/CGA in 1024 Colors – A New Mode: The Illustrated Guide

CGA in 1024 Colors – A New Mode: The Illustrated Guide

By now you may have heard of the 8088 MPH
, the winning entry in
Revision 2015‘s Oldskool Demo compo
this month.  It’s been my pleasure to combine efforts with the likes of
reenigne and
Scali to make it happen – not only did
I get the opportunity to work alongside a bunch of extremely talented
wizards of code, we also achieved what we set out to do: break some
world records on the venerable (and yet much-maligned!) IBM PC, the
mommy and daddy of the x86 platform as we still know it today.

One of our “hey, this hardware shouldn’t be doing that!”-moments was
extending the CGA’s color palette by a cool order of magnitude or two. 
How’d we pull that off? – reenigne has already posted an excellent

answering that very question.  To complement his writeup, I’ll take a
bit of a different approach – here’s my ‘pictorial’ take on how we
arrived at this:

8088 MPH 1K color CGA graffiti

Old dog, posing with new tricks. (Not pictured: blood, sweat, tears.).

The idea that such multi-color trickery was possible came to me some
time ago, as I was looking at reenigne’s code for patching up composite
CGA emulation in DOSBox; messing with that
patch during development gave me a much better picture of composite
CGA’s inner workings.  When I had ironed out the basic concept for this
hack, I divulged it to reenigne for ‘peer review’ and for testing on
real hardware.  Soon enough, we had an improved recipe:

  • Take two familiar (though officially undocumented) tweaks. Blend to
    an even mixture producing a new effect.
  • Add one crucial new trick – an ingredient of reenigne’s devising.
  • Test and calibrate until blue in the face.

Below is my rundown of how it all fits together.  Fair warning: the
‘target audience’ for this writeup is people who may not be overly
familiar with CGA, and/or come from other demo platforms.  As such,
there’s a whole bunch of background that’s already well-known in
CGA-land.  To prevent acute boredom, I decided to stick this TOC here –
feel free to skip to the interesting part(s):

Because, much like a broken clock, even Wikipedia gets it right sometimes


Old Trick #1: 16-color graphics over RGBI

A short crash course on CGA basics: the first graphics standard
available on PCs supports a 16KB memory buffer, and is driven by an
MC6845 CRTC (some later cards used alternatives).  Video output options
are composite NTSC through a standard RCA jack, and the more widely-used
DE9 connector, which outputs an RGBI signal (red, green, blue and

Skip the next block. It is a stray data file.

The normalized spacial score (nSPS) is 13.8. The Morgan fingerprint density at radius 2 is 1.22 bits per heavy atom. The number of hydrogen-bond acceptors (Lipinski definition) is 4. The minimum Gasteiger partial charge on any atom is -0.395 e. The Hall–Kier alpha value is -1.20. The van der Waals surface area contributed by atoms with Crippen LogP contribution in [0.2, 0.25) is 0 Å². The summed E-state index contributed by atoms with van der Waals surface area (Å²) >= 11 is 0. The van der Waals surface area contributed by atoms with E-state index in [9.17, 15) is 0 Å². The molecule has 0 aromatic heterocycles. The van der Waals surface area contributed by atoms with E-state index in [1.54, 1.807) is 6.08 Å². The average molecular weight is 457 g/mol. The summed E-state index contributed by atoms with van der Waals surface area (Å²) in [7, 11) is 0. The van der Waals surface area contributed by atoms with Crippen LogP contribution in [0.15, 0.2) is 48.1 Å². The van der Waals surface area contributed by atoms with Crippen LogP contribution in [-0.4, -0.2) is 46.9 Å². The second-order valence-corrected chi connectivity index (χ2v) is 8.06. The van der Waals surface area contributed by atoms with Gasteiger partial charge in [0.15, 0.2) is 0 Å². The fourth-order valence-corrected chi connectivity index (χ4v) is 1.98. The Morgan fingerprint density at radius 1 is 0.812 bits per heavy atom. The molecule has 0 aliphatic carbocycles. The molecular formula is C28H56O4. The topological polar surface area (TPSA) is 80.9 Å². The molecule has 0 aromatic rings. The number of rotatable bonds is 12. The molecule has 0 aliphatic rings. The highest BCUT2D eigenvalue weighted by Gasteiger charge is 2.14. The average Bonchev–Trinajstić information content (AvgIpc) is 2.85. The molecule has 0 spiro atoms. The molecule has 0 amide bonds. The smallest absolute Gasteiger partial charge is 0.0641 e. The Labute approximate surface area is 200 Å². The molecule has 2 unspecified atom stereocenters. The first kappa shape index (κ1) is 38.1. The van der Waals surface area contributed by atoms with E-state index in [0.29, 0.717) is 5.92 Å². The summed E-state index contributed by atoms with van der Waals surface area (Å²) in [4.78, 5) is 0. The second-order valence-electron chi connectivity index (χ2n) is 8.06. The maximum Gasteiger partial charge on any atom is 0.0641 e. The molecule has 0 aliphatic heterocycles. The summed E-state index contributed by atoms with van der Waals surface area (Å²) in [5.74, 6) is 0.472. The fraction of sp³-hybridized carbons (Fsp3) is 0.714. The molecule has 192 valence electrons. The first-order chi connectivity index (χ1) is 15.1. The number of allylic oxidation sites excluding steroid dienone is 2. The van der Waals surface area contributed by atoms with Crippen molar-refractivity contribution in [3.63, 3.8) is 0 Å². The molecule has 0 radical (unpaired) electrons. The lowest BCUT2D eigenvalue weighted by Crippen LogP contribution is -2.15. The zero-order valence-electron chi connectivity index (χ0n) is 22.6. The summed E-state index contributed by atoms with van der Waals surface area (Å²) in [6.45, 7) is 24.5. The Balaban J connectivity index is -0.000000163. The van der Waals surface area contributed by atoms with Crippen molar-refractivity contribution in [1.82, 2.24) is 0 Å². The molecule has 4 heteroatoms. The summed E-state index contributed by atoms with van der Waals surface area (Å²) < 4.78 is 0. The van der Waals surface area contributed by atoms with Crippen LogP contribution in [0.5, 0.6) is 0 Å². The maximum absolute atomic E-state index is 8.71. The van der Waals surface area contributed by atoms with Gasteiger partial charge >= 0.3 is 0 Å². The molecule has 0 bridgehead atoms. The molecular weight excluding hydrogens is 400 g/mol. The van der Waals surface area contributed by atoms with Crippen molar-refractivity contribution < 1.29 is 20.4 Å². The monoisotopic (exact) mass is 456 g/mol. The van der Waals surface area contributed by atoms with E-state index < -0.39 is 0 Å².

intensity).  The latter is what most people think of when they hear
“CGA”; this is a digital (TTL) signal, where each component can be
either on or off, hence 16 different colors.  Despite what arcade
hardware buffs would like you to think, CGA – in the strict sense – is
NOT analog RGB, and never was.

Standard (BIOS-supported) graphics modes are high-resolution (640×200)
in 2 colors, and medium-resolution (320×200) in 4 colors.  Not a lot of
wiggle room here: in hi-res mode, only one of the colors (foreground) is
redefinable – the background is always black; in medium-res, it’s the
background color that’s adjustable, while the other 3 are determined by
the infamously nasty fixed

Infuriatingly, in an almost-trollish move, IBM
an additional low-resolution 16-color mode – “not supported in ROM” –
with zero information on how to actually achieve it.  That nut was
cracked pretty early on, though.

Low-resolution mode

This is no graphics mode at all, but a modified 80-column text
Basically, you adjust CRTC registers to get 100 rows of text instead of
the usual 25; this gives you a character box of 8×2 pixels, a quarter of
the normal 8×8.  Filling the screen with one “magic” ASCII character,
0xDE, effectively splits each character cell into left and right
“pixels”, corresponding to the background and foreground colors.  These
two colors can be individually set to any of the 16 CGA values, as in
any CGA text mode, as long as you remember to turn off blinking.

CGA low resolution mode

CGA low resolution mode

So there you have it; 160×100 @ 16c.  This mode was used in games as
early as
but never got wildly popular – probably because of the
that plagues IBM CGA cards in 80-column mode, unless you burn some